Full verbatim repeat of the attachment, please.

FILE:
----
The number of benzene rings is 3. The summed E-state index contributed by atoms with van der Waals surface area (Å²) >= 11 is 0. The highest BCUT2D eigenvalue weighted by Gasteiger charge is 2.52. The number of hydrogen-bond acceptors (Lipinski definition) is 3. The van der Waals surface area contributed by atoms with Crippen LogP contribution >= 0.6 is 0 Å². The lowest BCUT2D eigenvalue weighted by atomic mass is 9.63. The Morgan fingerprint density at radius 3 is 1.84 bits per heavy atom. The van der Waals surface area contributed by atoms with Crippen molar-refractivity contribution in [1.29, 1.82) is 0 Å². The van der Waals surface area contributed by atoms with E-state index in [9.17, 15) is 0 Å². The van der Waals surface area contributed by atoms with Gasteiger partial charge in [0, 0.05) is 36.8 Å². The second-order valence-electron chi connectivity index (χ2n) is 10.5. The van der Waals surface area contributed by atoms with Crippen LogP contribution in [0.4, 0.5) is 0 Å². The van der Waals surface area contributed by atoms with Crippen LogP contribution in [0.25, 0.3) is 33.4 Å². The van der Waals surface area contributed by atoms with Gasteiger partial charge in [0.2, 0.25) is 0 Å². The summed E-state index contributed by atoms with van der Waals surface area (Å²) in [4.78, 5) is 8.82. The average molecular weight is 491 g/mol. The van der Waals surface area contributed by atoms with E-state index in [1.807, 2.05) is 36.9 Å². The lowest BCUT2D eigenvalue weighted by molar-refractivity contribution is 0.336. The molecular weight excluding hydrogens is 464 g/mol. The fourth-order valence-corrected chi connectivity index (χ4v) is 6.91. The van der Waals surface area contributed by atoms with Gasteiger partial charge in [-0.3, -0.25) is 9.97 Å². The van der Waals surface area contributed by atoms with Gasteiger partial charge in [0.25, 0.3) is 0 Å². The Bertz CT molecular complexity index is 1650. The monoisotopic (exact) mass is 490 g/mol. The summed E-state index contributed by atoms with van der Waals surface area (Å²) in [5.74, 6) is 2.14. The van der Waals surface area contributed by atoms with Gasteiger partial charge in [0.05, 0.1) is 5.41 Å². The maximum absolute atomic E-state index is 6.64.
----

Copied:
The number of benzene rings is 3. The summed E-state index contributed by atoms with van der Waals surface area (Å²) >= 11 is 0. The highest BCUT2D eigenvalue weighted by Gasteiger charge is 2.52. The number of hydrogen-bond acceptors (Lipinski definition) is 3. The van der Waals surface area contributed by atoms with Crippen LogP contribution >= 0.6 is 0 Å². The lowest BCUT2D eigenvalue weighted by atomic mass is 9.63. The Morgan fingerprint density at radius 3 is 1.84 bits per heavy atom. The van der Waals surface area contributed by atoms with Crippen molar-refractivity contribution in [1.29, 1.82) is 0 Å². The van der Waals surface area contributed by atoms with E-state index in [9.17, 15) is 0 Å². The van der Waals surface area contributed by atoms with Gasteiger partial charge in [0, 0.05) is 36.8 Å². The second-order valence-electron chi connectivity index (χ2n) is 10.5. The van der Waals surface area contributed by atoms with Crippen LogP contribution in [0.4, 0.5) is 0 Å². The van der Waals surface area contributed by atoms with Crippen LogP contribution in [0.25, 0.3) is 33.4 Å². The van der Waals surface area contributed by atoms with Gasteiger partial charge in [0.2, 0.25) is 0 Å². The summed E-state index contributed by atoms with van der Waals surface area (Å²) in [4.78, 5) is 8.82. The average molecular weight is 491 g/mol. The van der Waals surface area contributed by atoms with E-state index in [1.807, 2.05) is 36.9 Å². The lowest BCUT2D eigenvalue weighted by molar-refractivity contribution is 0.336. The molecular weight excluding hydrogens is 464 g/mol. The fourth-order valence-corrected chi connectivity index (χ4v) is 6.91. The van der Waals surface area contributed by atoms with Gasteiger partial charge in [-0.3, -0.25) is 9.97 Å². The van der Waals surface area contributed by atoms with Gasteiger partial charge in [0.25, 0.3) is 0 Å². The Bertz CT molecular complexity index is 1650. The monoisotopic (exact) mass is 490 g/mol. The summed E-state index contributed by atoms with van der Waals surface area (Å²) in [5.74, 6) is 2.14. The van der Waals surface area contributed by atoms with Gasteiger partial charge in [0.05, 0.1) is 5.41 Å². The maximum absolute atomic E-state index is 6.64.